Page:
METHODS AND MATERIALS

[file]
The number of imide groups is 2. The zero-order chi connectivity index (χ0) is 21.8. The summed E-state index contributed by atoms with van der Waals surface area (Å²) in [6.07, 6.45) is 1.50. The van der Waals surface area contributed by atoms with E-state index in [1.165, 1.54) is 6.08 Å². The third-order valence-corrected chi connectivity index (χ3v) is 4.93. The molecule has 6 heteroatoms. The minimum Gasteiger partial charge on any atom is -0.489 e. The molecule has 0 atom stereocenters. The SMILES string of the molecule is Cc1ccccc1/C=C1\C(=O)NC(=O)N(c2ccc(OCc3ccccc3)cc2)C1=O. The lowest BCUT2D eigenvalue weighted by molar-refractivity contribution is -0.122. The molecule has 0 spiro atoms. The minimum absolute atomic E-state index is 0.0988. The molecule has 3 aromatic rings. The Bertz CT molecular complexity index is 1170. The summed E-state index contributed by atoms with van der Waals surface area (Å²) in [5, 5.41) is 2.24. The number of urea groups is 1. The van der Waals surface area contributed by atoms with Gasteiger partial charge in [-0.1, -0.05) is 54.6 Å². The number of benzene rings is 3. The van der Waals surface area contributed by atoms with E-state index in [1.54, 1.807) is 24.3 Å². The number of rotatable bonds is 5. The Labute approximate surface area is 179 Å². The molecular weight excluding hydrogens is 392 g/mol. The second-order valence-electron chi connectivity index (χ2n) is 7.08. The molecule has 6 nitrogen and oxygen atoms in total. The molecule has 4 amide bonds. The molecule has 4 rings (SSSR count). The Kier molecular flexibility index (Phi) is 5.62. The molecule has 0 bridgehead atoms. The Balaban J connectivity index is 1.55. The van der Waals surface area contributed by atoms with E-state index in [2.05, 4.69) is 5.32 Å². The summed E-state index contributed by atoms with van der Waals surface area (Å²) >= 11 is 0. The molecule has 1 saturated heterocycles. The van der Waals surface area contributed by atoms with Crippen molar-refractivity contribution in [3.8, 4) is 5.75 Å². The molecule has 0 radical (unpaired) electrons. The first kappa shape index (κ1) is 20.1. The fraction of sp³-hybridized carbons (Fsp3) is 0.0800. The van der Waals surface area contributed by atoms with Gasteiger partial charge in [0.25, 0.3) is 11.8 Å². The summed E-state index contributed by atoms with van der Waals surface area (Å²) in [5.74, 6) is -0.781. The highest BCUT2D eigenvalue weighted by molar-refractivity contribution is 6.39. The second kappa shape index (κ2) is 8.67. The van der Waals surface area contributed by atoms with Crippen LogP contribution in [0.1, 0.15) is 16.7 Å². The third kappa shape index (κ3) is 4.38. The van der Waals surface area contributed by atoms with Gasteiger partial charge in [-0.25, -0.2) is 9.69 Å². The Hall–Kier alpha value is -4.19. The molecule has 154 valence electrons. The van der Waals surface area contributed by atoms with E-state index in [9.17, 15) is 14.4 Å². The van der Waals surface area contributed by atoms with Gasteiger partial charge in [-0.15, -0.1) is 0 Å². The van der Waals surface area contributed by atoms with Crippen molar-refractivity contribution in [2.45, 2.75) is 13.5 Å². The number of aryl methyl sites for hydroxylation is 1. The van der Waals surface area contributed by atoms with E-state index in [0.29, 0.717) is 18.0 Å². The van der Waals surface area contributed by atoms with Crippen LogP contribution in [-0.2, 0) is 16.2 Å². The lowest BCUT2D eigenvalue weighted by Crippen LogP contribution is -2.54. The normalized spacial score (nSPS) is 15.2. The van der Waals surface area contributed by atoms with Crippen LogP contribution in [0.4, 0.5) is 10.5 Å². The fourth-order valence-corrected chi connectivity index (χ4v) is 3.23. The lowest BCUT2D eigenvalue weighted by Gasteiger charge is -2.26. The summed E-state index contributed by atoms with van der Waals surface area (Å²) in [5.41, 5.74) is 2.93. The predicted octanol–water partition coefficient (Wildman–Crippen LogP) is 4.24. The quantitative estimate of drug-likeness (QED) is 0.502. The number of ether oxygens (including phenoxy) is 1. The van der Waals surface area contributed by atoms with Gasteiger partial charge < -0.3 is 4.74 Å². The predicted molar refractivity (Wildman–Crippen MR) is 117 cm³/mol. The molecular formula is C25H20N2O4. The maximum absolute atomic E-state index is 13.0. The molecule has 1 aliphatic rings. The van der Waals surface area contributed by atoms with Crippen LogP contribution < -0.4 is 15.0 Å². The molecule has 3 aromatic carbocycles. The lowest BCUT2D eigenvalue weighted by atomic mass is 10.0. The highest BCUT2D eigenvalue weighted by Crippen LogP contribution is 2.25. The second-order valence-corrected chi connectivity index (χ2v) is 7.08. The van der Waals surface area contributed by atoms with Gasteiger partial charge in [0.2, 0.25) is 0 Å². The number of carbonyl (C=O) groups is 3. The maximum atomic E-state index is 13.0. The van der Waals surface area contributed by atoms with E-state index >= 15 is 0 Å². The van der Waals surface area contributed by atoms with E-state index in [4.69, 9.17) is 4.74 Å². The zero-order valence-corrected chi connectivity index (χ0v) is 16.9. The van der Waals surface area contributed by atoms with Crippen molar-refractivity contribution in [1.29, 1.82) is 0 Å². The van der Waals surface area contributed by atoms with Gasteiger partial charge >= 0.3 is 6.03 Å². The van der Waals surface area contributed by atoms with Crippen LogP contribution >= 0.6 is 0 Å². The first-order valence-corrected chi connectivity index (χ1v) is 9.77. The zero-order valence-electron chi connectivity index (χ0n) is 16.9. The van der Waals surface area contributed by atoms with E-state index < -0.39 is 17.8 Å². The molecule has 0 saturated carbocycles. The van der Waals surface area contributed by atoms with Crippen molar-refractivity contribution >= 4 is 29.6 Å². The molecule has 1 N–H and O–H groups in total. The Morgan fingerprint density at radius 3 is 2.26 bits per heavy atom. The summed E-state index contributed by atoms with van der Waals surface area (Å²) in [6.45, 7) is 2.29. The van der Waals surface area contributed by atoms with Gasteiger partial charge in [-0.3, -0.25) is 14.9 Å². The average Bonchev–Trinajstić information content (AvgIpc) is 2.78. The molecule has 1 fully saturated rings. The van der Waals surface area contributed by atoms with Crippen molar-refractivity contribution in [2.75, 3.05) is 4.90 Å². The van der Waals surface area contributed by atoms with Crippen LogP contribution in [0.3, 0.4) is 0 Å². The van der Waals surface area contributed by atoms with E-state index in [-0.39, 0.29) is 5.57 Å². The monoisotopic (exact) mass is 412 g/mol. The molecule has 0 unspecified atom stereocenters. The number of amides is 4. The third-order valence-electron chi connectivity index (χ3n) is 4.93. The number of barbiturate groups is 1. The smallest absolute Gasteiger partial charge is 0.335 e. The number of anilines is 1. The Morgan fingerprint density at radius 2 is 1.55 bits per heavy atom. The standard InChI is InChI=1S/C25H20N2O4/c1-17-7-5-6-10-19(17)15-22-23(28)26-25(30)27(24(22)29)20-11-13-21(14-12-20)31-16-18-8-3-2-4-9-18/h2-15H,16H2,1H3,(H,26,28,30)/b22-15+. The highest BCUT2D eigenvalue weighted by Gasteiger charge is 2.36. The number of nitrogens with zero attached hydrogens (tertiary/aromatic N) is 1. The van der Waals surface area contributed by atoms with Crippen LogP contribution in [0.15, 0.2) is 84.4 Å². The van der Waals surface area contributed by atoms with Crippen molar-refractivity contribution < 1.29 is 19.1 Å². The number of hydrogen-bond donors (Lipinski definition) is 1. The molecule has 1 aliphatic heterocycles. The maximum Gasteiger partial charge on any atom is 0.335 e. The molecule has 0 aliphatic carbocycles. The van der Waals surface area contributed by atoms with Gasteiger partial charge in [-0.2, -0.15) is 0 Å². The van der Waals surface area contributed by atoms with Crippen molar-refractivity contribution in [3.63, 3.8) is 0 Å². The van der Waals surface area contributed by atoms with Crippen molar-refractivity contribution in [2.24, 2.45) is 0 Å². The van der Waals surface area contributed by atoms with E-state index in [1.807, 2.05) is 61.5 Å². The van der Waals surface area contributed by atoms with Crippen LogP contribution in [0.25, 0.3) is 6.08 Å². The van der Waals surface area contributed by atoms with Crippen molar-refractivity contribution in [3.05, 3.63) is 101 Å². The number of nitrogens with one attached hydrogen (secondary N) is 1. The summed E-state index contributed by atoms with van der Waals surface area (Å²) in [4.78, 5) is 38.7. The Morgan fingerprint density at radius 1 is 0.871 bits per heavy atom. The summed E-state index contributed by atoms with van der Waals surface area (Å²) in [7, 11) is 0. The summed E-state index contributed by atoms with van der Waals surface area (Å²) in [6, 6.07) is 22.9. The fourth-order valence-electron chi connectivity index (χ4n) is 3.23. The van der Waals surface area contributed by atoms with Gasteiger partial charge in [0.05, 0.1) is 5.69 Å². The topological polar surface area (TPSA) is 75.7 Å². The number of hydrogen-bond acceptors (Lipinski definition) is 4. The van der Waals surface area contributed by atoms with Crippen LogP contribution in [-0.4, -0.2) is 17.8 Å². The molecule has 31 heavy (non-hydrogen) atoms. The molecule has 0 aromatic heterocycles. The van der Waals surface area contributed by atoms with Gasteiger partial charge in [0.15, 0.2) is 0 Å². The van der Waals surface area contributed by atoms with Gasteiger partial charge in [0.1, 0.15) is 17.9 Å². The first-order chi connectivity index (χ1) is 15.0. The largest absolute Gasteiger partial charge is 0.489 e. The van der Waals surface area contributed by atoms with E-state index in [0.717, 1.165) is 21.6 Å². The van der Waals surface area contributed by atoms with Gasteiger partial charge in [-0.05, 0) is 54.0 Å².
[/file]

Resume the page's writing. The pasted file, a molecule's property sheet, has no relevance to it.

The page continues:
Phantom teeth of maxillary right central incisors (N=28) (Frasaco, Frasaco GmbH, Tettnang, Germany) were stabilized at their apex and embedded in autopolymerizing polymethylmethacrylate (Palapress, Vario, Heraeus Kulzer, Wehrheim, Germany) with their long axes oriented perpendicular to the surface of the block up to 1 mm below their cemento-enamel junction. The teeth were prepared with four different cervical finish line designs; namely, circumferential rounded shoulder (s) (1.2 mm), chamfer (c) (1.2 mm), mini-chamfer (mc) (0.9 mm) and feather-edge (fe), following axio-gingival radii (Figure 1a). The preparations were made by the same investigator, using a new diamond bur each time (Brasseler, Savannah, GA, USA) in a high-speed handpiece under water cooling. A parallelometer (NEY surveyor, Dentsply, Ceramco, NJ, USA) and a digital slide gauge (Mitutoyo Corp, Tano-cho, Japan) were used in order to ensure standardized tooth preparations with an approximately 2.5 mm incisal reduction and convergence angle of 6°. The impressions were made with a polyvinylsiloxane impression material (Affinis, Coltène Whaledent, Hauptsitz, Switzerland), and die models for each preparation group were made of epoxy resin (EP85-215, Eager Plastics, Chicago, IL, USA). A total of 28 zirconia frameworks (n=7 zirconia copings/finish line design) were manufactured by a copy-milling system (Zirconzahn, Bruneck, Italy) using prefabricated blanks of zirconia ceramic (ICE Zirkon, Zirconzahn).